Yes, there was a system failure. The reactor systems destroyed as there was a design flaw. There was no backup safety system and the already installed safety system was turned off. No consultation was done with the chief designer or the scientific manager for conducting the tests. The protection systems were switched off and disconnected to conduct the tests (Lallanilla, 2013).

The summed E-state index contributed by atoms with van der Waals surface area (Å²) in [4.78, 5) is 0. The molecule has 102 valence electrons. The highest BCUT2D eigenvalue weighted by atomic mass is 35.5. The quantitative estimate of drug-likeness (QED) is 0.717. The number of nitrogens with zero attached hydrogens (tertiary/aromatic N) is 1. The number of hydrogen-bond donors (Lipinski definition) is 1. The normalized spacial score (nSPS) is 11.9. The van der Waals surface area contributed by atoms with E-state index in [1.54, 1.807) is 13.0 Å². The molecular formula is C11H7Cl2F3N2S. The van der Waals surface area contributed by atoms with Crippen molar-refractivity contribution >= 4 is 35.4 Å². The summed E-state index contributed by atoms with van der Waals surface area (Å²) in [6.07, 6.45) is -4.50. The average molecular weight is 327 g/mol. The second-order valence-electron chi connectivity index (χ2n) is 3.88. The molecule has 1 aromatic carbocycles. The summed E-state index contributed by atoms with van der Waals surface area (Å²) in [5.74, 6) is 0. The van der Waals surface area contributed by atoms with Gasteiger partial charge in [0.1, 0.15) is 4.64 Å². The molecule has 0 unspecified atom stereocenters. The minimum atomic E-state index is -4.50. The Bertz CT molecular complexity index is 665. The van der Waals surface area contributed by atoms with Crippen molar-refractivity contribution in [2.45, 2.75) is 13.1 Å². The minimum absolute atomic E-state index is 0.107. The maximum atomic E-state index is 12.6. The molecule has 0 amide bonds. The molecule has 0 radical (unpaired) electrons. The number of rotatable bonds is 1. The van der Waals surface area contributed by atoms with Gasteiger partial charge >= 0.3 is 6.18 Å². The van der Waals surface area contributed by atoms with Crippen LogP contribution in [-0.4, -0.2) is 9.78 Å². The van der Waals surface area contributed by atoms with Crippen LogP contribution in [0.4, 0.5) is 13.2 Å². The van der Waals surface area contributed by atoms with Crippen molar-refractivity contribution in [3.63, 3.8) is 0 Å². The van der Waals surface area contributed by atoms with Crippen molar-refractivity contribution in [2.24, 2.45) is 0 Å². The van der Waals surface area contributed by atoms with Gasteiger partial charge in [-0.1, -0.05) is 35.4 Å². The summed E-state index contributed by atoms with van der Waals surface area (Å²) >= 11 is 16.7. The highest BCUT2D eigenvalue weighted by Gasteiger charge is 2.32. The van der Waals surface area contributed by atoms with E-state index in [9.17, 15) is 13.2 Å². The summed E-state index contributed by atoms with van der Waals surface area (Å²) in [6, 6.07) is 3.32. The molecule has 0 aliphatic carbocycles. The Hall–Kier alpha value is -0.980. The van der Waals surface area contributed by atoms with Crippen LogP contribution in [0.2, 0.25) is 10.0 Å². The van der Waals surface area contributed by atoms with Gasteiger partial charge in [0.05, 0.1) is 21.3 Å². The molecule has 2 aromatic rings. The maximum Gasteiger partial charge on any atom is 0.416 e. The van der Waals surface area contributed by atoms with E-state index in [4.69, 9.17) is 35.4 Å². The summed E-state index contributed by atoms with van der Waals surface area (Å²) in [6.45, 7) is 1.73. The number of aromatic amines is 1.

The consequences of the incident were disastrous. Because of the incident, 28 workers died in four months. The radiations of the accident affected the winds from south and east towards Belarus and Sweden. Total of 31 people died because of the radiations and the direct effects of the incident. AS per the reports of UNSCEAR, there were more than 6000 cases of thyroid cancer were seen. The effects of the disaster lead to the advice to the pregnant ladies in affected areas to get an abortion to save their child from the birth disorders (Frankel, 2010). There were some environmental impacts as well. The trees around the plant of Chernobyl were killed due to the radiations. The people were exposed to the radiations and they also suffered through cardiovascular diseases more than the normal population. The incident had a bad effect on the economy of Chernobyl. The costs grew in the next twenty years and the population was required to evacuate the surrounding places which damaged the local businesses and living (Smith, 2013). A huge cost occurred to resettle the population of 330,000 people. Health care was required for those who were exposed to the radiations. This is to be handled and the cost of treatment is to be incurred for the suffered people. The benefits have to be paid to people suffering ins surrounding areas like Russia and Belarus which increases the costs of these countries. There was a loss of power in the Chernobyl Power plant and there was a cancellation of the Belarus nuclear power program which gave a loss of $235 billion (Christodouleas, et al., 2011).